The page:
Remotely supported prehospital ultrasound

a feasibility study of real-time image transmission and expert guidance to aid diagnosis in remote and rural communities

Leila Eadie (Corresponding Author), John Mulhern, Luke Regan, Alasdair Mort, Helen Shannon, Ashish MacAden, Philip Wilson

Research output: Contribution to journalArticle

3 Citations (Scopus)
7 Downloads (Pure)

Abstract

Introduction Our aim is to expedite prehospital assessment of remote and rural patients using remotely-supported ultrasound and satellite/cellular communications. In this paradigm, paramedics are remotely-supported ultrasound operators, guided by hospital-based specialists to record images before receiving diagnostic advice. Technology can support users in areas with little access to medical imaging and suboptimal communications coverage by connecting to multiple cellular networks and/or satellites to stream live ultrasound and audio-video. 
Methods An ambulance-based demonstrator system captured standard trauma and novel transcranial ultrasound scans from 10 healthy volunteers at 16 locations across the Scottish Highlands. Volunteers underwent brief scanning training before receiving expert guidance via the communications link. Ultrasound images were streamed with an audio/video feed to reviewers for interpretation. Two sessions were transmitted via satellite and 21 used cellular networks. Reviewers rated image and communication quality, and their utility for diagnosis. Transmission latency and bandwidth were recorded, and effects of scanner and reviewer experience were assessed.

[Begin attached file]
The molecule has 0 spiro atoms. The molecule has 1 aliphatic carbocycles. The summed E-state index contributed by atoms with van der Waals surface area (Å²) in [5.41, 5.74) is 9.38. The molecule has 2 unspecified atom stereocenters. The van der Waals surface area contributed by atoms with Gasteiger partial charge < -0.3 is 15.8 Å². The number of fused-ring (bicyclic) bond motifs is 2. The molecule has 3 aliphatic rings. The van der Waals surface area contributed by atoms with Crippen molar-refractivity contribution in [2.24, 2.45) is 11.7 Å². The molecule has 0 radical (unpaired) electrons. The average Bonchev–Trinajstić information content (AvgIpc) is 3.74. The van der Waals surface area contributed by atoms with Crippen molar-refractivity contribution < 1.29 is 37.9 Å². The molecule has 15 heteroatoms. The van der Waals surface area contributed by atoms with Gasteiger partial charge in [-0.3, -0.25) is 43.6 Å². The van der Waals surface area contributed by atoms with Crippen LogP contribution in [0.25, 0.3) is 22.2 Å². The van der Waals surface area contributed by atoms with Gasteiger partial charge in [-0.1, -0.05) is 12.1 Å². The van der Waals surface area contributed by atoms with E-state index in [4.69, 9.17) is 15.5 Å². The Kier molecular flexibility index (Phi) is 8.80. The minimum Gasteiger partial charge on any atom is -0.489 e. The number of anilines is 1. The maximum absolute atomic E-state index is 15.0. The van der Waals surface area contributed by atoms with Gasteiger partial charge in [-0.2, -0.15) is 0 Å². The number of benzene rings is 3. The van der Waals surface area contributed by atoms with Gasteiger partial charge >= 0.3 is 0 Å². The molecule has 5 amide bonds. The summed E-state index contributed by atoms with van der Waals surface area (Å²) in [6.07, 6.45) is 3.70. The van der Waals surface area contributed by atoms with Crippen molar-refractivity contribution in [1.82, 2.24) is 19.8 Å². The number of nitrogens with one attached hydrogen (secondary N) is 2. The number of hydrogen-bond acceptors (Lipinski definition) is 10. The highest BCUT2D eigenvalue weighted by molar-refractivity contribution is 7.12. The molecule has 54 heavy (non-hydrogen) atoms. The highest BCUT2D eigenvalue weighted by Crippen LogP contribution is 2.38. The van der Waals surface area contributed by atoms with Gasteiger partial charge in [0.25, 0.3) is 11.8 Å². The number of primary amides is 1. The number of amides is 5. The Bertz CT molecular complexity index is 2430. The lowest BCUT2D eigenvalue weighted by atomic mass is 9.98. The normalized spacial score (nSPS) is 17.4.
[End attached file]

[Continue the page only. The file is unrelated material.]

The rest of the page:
Results Appropriate views were provided in 94% of the simulated trauma scans. The mean upload rate was 835/150 kbps and mean latency was 114/2072 ms for cellular and satellite networks, respectively. Scanning experience had a significant impact on time to achieve a diagnostic image, and review of offline scans required significantly less time than live-streamed scans.
Discussion This prehospital ultrasound system could facilitate early diagnosis and streamlining of treatment pathways for remote emergency patients, being particularly applicable in rural areas worldwide with poor communications infrastructure and extensive transport times.
Original languageEnglish
Pages (from-to)616-622
Number of pages7
JournalJournal of telemedicine and telecare
Volume24
Issue number9
Early online date18 Sep 2017
DOIs
Publication statusPublished - Oct 2018

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Feasibility Studies
Rural Population
Communication
Satellite Communications
Allied Health Personnel
Ambulances
Wounds and Injuries
Diagnostic Imaging
Early Diagnosis
Volunteers
Healthy Volunteers
Emergencies
Technology
Therapeutics

Keywords

  • Emergency Medical Services
  • Emergency Medical Service Communication Systems
  • Remote Consultation
  • Ultrasonography

Cite this

Remotely supported prehospital ultrasound : a feasibility study of real-time image transmission and expert guidance to aid diagnosis in remote and rural communities. / Eadie, Leila (Corresponding Author); Mulhern, John; Regan, Luke; Mort, Alasdair; Shannon, Helen; MacAden, Ashish; Wilson, Philip.

In: Journal of telemedicine and telecare, Vol. 24, No. 9, 10.2018, p. 616-622.

Research output: Contribution to journalArticle